There are different types of house foundation. The foundation is the first and most important step in building your new home. The foundation can vary depending on the location, climate, soil conditions and budget.
It is the deepest and most expensive foundation that begins with a hole of at least 8 feet deep. Structural foundation walls are places on concrete footings that run the perimeter of the basement where they pour beams, erect foundation walls, and pour a cement slab inside the walls. Basement foundations provide the advantage of an extra living space under the house. They are durable and resistant to fire and extreme weather.
- Full basement foundation – the size of the basement is the same as the size of the house. Full basement foundation is also the most expensive foundation you can get.
- Daylight basement foundation – is usually built on a hillside where at least one of the sides is exposed to daylight. Not advised to build that in flooding areas.
It is exactly what is sounds like – it is foundation high enough for you to crawl under but still has space to store your things. This foundation is made to elevate the house for climate reasons like flooding or earthquakes or because of aesthetic point of view. They are cheaper option than the basement foundation. You have easy access to wiring, plumbing and other mechanical systems. Comparing to the basement foundation, the crawlspace one needs more maintains.
A slab foundation is the most common types of house foundation. it is an easy, quick and cheap foundation to build. it is actually a flat concrete slab that rests on the ground and is poured in one single piece. It is not preferred for cold weather place because of the ground getting frozen it may a crack. Another con is that wiring and plumbing is placed before the concrete is poured so if you have any issues with the plumbing you’ll have to cut into the slab to access the pipes.
Basement vs Slab vs Crawl
Permanent Wood foundation
This is not a very popular foundation anymore. Wood foundations are often standard in northern areas. They can have a crawl space underneath, too. It’s also common to find basements that layer pressure-treated wood on top of concrete floors—but technically, such a combination would count as a concrete foundation.
Pier and Beam Foundation
This Foundation consists of concrete piers that are set deep into the ground to bear the weight of the structure. usually elevated about 18 inches, creating a crawlspace beneath the home. They are easily built and less expensive but not suitable for earthquakes and hurricanes. In many parts of Texas, pier and beam foundations are a necessity, especially in areas that receive heavy rainfall, seasonal moisture, and flooding. There us easy access to plumbing and electrical systems underneath the home, protection from flood waters and lower energy costs. The area under the house gathers a lot of moisture. It is recommended that your planting beds slope down, away from the house, which will allow rain and groundwater to drain the opposite direction of your foundation. Tree roots are consistently seeking moisture and can extend very far from the trunk. In the summer, when Texas weather is usually very dry some types of trees can take up 150 gallons of water daily. This can be dangerous to your foundation if the tree is too close. This foundation is good for manufactured or mobile homes.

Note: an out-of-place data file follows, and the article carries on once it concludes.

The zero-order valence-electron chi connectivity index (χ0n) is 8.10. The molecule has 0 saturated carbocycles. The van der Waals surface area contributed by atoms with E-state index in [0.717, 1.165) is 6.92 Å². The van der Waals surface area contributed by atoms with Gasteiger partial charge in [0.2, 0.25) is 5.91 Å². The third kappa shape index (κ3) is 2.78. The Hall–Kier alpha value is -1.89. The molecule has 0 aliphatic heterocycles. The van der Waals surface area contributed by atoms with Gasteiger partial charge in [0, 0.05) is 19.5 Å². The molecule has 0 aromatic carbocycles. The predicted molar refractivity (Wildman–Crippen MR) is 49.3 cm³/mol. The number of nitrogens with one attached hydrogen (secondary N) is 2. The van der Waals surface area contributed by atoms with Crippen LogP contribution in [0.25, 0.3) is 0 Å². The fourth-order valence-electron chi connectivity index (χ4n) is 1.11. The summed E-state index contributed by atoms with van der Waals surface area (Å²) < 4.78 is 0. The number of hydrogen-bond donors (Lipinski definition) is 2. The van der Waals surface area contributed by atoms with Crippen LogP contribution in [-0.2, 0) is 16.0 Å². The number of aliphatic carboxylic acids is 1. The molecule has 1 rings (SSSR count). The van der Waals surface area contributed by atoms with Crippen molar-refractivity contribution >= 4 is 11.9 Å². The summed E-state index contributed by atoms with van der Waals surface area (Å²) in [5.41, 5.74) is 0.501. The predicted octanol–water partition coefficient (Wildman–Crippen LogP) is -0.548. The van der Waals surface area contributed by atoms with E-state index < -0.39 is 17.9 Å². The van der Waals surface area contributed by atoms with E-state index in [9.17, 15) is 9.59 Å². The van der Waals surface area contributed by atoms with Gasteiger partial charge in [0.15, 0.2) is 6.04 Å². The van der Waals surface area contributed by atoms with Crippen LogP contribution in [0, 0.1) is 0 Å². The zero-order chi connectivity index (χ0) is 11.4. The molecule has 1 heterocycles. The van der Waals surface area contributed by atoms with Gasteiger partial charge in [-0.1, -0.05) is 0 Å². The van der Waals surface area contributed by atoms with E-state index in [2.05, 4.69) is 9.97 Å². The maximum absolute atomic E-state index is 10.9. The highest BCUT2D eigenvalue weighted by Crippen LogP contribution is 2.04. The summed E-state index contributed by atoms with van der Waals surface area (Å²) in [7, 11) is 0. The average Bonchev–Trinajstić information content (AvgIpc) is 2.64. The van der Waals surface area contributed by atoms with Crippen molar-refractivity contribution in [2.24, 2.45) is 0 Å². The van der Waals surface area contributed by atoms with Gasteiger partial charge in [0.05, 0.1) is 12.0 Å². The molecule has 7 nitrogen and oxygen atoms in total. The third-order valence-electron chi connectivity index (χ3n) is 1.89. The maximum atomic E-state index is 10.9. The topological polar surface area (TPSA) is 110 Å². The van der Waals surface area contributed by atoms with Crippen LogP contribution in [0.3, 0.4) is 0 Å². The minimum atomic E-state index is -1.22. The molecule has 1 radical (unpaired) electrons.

As the name implies, concrete block foundations are made of concrete or cinder blocks stacked together like bricks. The biggest difference and advantage of concrete block foundations is that they can typically hold more weight than poured concrete foundations. Keep in mind, though, that the gaps and grout lines of concrete block foundations make leaks a bit more likely.
Brick/ Mortar Foundation
It was very common in the early 1900’s to use brick and mortar to build foundation walls. If you have an older home you may notice this is your foundation type. Red brick and mortar were a commonly used building material at the time. The problem with these foundation walls is that over time, they can become weak. Mortar can break down, bricks can start to peel. The soil around these foundations will exert pressure on them, and push them in. This occurs commonly when the brick and mortar breakdown. Sometimes you can just have the mortar or brick repair by a masonry specialist, but sometimes the walls need to have added support.
Stone basements are no longer common types of house foundation, but you might find them in older houses. These types of house foundations use a mixture of stones and a mixture of cement to form a solid barrier. They can crack and chip, so most builders shy away from such materials in modern homes.
Stilt supports generally are used in houses on steep hillsides, and involve tall 4 x 4’s holding up the house on the downslope side. These stilts are generally very flexible, which makes the building vulnerable to earthquake damage. Stilts can be strengthened by adding diagonal braces or plywood walls between the stilts. Additional bracing should be added at the corners beneath the main structure.